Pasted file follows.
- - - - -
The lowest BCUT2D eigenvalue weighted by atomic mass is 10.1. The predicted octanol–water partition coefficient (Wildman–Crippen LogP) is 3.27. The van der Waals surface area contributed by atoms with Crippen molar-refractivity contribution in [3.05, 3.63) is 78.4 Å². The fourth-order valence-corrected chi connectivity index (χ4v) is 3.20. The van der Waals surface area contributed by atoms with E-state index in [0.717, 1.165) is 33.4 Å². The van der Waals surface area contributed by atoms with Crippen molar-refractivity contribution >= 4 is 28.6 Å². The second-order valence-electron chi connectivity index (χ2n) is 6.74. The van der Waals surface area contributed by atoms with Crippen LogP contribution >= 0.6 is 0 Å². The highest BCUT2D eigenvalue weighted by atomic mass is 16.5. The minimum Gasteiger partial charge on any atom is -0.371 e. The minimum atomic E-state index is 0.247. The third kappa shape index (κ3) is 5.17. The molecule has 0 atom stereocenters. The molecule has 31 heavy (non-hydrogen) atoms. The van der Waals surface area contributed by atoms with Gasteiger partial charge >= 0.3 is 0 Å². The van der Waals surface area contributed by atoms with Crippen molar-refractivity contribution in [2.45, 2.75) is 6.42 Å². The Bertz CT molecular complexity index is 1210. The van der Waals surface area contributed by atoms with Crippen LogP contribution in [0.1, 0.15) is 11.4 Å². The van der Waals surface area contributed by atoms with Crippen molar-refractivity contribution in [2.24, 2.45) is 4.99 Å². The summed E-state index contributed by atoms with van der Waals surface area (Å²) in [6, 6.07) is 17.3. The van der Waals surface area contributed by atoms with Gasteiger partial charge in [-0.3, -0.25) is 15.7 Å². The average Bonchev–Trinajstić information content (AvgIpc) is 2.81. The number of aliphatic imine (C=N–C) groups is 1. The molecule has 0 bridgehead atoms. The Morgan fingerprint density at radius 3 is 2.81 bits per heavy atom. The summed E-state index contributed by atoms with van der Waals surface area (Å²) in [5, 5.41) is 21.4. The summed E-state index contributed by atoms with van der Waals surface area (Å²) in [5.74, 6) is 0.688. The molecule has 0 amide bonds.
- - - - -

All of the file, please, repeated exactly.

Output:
The lowest BCUT2D eigenvalue weighted by atomic mass is 10.1. The predicted octanol–water partition coefficient (Wildman–Crippen LogP) is 3.27. The van der Waals surface area contributed by atoms with Crippen molar-refractivity contribution in [3.05, 3.63) is 78.4 Å². The fourth-order valence-corrected chi connectivity index (χ4v) is 3.20. The van der Waals surface area contributed by atoms with E-state index in [0.717, 1.165) is 33.4 Å². The van der Waals surface area contributed by atoms with Crippen molar-refractivity contribution >= 4 is 28.6 Å². The second-order valence-electron chi connectivity index (χ2n) is 6.74. The van der Waals surface area contributed by atoms with Crippen LogP contribution >= 0.6 is 0 Å². The highest BCUT2D eigenvalue weighted by atomic mass is 16.5. The minimum Gasteiger partial charge on any atom is -0.371 e. The minimum atomic E-state index is 0.247. The third kappa shape index (κ3) is 5.17. The molecule has 0 atom stereocenters. The molecule has 31 heavy (non-hydrogen) atoms. The van der Waals surface area contributed by atoms with Gasteiger partial charge >= 0.3 is 0 Å². The van der Waals surface area contributed by atoms with Crippen molar-refractivity contribution in [2.45, 2.75) is 6.42 Å². The Bertz CT molecular complexity index is 1210. The van der Waals surface area contributed by atoms with Crippen LogP contribution in [0.1, 0.15) is 11.4 Å². The van der Waals surface area contributed by atoms with Crippen molar-refractivity contribution in [2.24, 2.45) is 4.99 Å². The summed E-state index contributed by atoms with van der Waals surface area (Å²) in [6, 6.07) is 17.3. The van der Waals surface area contributed by atoms with Gasteiger partial charge in [-0.3, -0.25) is 15.7 Å². The average Bonchev–Trinajstić information content (AvgIpc) is 2.81. The number of aliphatic imine (C=N–C) groups is 1. The molecule has 0 bridgehead atoms. The Morgan fingerprint density at radius 3 is 2.81 bits per heavy atom. The summed E-state index contributed by atoms with van der Waals surface area (Å²) in [5, 5.41) is 21.4. The summed E-state index contributed by atoms with van der Waals surface area (Å²) in [5.74, 6) is 0.688. The molecule has 0 amide bonds.